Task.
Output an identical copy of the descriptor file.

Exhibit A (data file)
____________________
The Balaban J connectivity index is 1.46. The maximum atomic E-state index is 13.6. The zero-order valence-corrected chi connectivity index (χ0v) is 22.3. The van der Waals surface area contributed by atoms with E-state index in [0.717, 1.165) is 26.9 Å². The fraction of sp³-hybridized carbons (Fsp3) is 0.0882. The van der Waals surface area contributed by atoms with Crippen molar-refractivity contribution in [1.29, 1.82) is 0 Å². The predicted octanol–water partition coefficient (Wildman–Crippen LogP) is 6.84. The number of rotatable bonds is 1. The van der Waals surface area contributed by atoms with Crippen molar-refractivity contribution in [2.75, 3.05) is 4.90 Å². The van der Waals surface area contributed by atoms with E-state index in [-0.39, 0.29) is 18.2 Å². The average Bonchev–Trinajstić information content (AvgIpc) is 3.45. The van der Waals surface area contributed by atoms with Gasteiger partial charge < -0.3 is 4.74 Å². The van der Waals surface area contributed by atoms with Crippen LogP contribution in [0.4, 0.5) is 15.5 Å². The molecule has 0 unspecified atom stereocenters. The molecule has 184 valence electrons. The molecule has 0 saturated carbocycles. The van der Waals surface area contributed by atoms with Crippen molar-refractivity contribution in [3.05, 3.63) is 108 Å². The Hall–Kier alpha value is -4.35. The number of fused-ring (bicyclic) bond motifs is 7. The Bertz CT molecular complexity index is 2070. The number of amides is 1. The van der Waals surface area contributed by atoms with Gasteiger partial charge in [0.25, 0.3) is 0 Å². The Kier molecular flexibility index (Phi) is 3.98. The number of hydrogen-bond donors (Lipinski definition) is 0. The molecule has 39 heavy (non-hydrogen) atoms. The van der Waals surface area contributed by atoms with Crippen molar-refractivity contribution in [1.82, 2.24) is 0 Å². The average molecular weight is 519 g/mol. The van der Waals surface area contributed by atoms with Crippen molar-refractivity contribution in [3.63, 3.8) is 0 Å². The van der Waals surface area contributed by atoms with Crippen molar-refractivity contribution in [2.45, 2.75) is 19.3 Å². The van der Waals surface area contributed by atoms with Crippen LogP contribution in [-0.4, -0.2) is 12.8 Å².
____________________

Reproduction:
The Balaban J connectivity index is 1.46. The maximum atomic E-state index is 13.6. The zero-order valence-corrected chi connectivity index (χ0v) is 22.3. The van der Waals surface area contributed by atoms with E-state index in [0.717, 1.165) is 26.9 Å². The fraction of sp³-hybridized carbons (Fsp3) is 0.0882. The van der Waals surface area contributed by atoms with Crippen molar-refractivity contribution in [1.29, 1.82) is 0 Å². The predicted octanol–water partition coefficient (Wildman–Crippen LogP) is 6.84. The number of rotatable bonds is 1. The van der Waals surface area contributed by atoms with Crippen molar-refractivity contribution in [2.75, 3.05) is 4.90 Å². The van der Waals surface area contributed by atoms with E-state index in [-0.39, 0.29) is 18.2 Å². The average Bonchev–Trinajstić information content (AvgIpc) is 3.45. The van der Waals surface area contributed by atoms with Gasteiger partial charge < -0.3 is 4.74 Å². The van der Waals surface area contributed by atoms with Crippen LogP contribution in [0.4, 0.5) is 15.5 Å². The molecule has 0 unspecified atom stereocenters. The molecule has 184 valence electrons. The molecule has 0 saturated carbocycles. The van der Waals surface area contributed by atoms with Crippen molar-refractivity contribution in [3.05, 3.63) is 108 Å². The Hall–Kier alpha value is -4.35. The number of fused-ring (bicyclic) bond motifs is 7. The Bertz CT molecular complexity index is 2070. The number of amides is 1. The van der Waals surface area contributed by atoms with Gasteiger partial charge in [0.25, 0.3) is 0 Å². The Kier molecular flexibility index (Phi) is 3.98. The number of hydrogen-bond donors (Lipinski definition) is 0. The molecule has 39 heavy (non-hydrogen) atoms. The van der Waals surface area contributed by atoms with Crippen molar-refractivity contribution in [1.82, 2.24) is 0 Å². The average molecular weight is 519 g/mol. The van der Waals surface area contributed by atoms with Crippen molar-refractivity contribution in [3.63, 3.8) is 0 Å². The van der Waals surface area contributed by atoms with Crippen molar-refractivity contribution in [2.45, 2.75) is 19.3 Å². The van der Waals surface area contributed by atoms with Crippen LogP contribution in [-0.4, -0.2) is 12.8 Å².